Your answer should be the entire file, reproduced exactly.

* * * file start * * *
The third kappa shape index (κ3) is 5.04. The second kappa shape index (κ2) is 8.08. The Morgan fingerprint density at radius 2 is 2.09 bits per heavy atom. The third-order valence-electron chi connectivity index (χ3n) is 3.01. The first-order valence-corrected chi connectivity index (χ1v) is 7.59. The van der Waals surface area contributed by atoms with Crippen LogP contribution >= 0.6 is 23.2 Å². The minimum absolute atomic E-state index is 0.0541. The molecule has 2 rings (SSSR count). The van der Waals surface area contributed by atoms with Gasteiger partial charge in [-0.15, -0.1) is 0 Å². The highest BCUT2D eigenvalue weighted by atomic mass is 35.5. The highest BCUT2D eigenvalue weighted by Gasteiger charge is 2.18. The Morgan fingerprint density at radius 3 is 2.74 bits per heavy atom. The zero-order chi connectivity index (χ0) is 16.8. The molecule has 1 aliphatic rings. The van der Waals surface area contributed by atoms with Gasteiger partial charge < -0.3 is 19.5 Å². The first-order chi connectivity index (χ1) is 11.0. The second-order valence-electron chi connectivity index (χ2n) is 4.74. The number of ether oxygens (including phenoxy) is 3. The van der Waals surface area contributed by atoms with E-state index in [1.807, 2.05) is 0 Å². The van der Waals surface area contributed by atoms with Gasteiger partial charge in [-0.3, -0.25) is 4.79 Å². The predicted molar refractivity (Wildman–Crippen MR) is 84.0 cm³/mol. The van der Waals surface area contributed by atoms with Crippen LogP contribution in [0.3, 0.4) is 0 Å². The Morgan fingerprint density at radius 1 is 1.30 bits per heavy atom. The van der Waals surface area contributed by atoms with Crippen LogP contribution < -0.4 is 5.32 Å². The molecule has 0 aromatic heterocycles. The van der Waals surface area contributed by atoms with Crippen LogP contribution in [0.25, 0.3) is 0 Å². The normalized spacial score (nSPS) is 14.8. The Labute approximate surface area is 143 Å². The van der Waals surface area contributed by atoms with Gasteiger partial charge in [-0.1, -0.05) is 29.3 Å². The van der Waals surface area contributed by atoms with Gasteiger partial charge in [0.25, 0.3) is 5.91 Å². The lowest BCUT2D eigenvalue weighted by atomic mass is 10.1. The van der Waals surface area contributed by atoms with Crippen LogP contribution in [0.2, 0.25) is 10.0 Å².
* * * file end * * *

The third kappa shape index (κ3) is 5.04. The second kappa shape index (κ2) is 8.08. The Morgan fingerprint density at radius 2 is 2.09 bits per heavy atom. The third-order valence-electron chi connectivity index (χ3n) is 3.01. The first-order valence-corrected chi connectivity index (χ1v) is 7.59. The van der Waals surface area contributed by atoms with Crippen LogP contribution >= 0.6 is 23.2 Å². The minimum absolute atomic E-state index is 0.0541. The molecule has 2 rings (SSSR count). The van der Waals surface area contributed by atoms with Gasteiger partial charge in [-0.15, -0.1) is 0 Å². The highest BCUT2D eigenvalue weighted by atomic mass is 35.5. The highest BCUT2D eigenvalue weighted by Gasteiger charge is 2.18. The Morgan fingerprint density at radius 3 is 2.74 bits per heavy atom. The zero-order chi connectivity index (χ0) is 16.8. The molecule has 1 aliphatic rings. The van der Waals surface area contributed by atoms with Gasteiger partial charge < -0.3 is 19.5 Å². The first-order chi connectivity index (χ1) is 11.0. The second-order valence-electron chi connectivity index (χ2n) is 4.74. The number of ether oxygens (including phenoxy) is 3. The van der Waals surface area contributed by atoms with E-state index in [1.807, 2.05) is 0 Å². The van der Waals surface area contributed by atoms with Gasteiger partial charge in [-0.3, -0.25) is 4.79 Å². The predicted molar refractivity (Wildman–Crippen MR) is 84.0 cm³/mol. The van der Waals surface area contributed by atoms with Crippen LogP contribution in [0.3, 0.4) is 0 Å². The Morgan fingerprint density at radius 1 is 1.30 bits per heavy atom. The van der Waals surface area contributed by atoms with Crippen LogP contribution < -0.4 is 5.32 Å². The molecule has 0 aromatic heterocycles. The van der Waals surface area contributed by atoms with Crippen LogP contribution in [0.25, 0.3) is 0 Å². The normalized spacial score (nSPS) is 14.8. The Labute approximate surface area is 143 Å². The van der Waals surface area contributed by atoms with Gasteiger partial charge in [-0.1, -0.05) is 29.3 Å². The van der Waals surface area contributed by atoms with Gasteiger partial charge in [0.25, 0.3) is 5.91 Å². The lowest BCUT2D eigenvalue weighted by atomic mass is 10.1. The van der Waals surface area contributed by atoms with Crippen LogP contribution in [0.2, 0.25) is 10.0 Å².